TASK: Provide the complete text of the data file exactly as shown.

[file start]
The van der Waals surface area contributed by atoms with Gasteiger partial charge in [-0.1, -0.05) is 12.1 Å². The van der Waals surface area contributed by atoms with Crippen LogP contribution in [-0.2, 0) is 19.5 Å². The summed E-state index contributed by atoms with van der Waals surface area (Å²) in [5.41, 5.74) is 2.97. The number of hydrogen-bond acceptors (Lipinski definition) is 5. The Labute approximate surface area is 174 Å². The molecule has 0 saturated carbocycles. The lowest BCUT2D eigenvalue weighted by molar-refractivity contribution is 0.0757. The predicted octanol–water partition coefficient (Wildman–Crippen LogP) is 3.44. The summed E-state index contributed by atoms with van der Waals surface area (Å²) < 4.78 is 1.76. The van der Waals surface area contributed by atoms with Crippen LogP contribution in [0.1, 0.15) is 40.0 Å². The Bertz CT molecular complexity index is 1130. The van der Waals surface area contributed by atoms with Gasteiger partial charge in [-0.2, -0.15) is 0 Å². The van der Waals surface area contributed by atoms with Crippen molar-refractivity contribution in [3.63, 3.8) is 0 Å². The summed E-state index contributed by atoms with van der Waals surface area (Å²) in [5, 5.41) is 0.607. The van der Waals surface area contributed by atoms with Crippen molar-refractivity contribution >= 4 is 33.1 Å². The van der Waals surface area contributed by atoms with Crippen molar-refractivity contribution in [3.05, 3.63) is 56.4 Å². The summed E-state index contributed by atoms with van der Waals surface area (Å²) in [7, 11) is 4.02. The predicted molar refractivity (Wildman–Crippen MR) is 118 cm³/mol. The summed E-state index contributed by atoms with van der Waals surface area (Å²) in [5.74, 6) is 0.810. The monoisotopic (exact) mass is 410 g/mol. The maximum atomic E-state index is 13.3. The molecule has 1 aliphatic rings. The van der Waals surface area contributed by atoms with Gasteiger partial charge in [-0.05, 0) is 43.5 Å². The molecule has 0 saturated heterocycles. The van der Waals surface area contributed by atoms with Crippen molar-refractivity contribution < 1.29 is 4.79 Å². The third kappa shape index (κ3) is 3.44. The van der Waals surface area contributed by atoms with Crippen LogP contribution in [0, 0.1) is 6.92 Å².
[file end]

The van der Waals surface area contributed by atoms with Gasteiger partial charge in [-0.1, -0.05) is 12.1 Å². The van der Waals surface area contributed by atoms with Crippen LogP contribution in [-0.2, 0) is 19.5 Å². The summed E-state index contributed by atoms with van der Waals surface area (Å²) in [5.41, 5.74) is 2.97. The number of hydrogen-bond acceptors (Lipinski definition) is 5. The Labute approximate surface area is 174 Å². The molecule has 0 saturated carbocycles. The lowest BCUT2D eigenvalue weighted by molar-refractivity contribution is 0.0757. The predicted octanol–water partition coefficient (Wildman–Crippen LogP) is 3.44. The summed E-state index contributed by atoms with van der Waals surface area (Å²) < 4.78 is 1.76. The van der Waals surface area contributed by atoms with Crippen LogP contribution in [0.1, 0.15) is 40.0 Å². The Bertz CT molecular complexity index is 1130. The van der Waals surface area contributed by atoms with Gasteiger partial charge in [-0.2, -0.15) is 0 Å². The van der Waals surface area contributed by atoms with Crippen molar-refractivity contribution in [3.63, 3.8) is 0 Å². The summed E-state index contributed by atoms with van der Waals surface area (Å²) in [5, 5.41) is 0.607. The van der Waals surface area contributed by atoms with Crippen molar-refractivity contribution >= 4 is 33.1 Å². The van der Waals surface area contributed by atoms with Crippen molar-refractivity contribution in [3.05, 3.63) is 56.4 Å². The summed E-state index contributed by atoms with van der Waals surface area (Å²) in [7, 11) is 4.02. The predicted molar refractivity (Wildman–Crippen MR) is 118 cm³/mol. The summed E-state index contributed by atoms with van der Waals surface area (Å²) in [5.74, 6) is 0.810. The monoisotopic (exact) mass is 410 g/mol. The maximum atomic E-state index is 13.3. The molecule has 1 aliphatic rings. The van der Waals surface area contributed by atoms with Gasteiger partial charge in [-0.05, 0) is 43.5 Å². The molecule has 0 saturated heterocycles. The van der Waals surface area contributed by atoms with Crippen molar-refractivity contribution < 1.29 is 4.79 Å². The third kappa shape index (κ3) is 3.44. The van der Waals surface area contributed by atoms with Crippen LogP contribution in [0, 0.1) is 6.92 Å².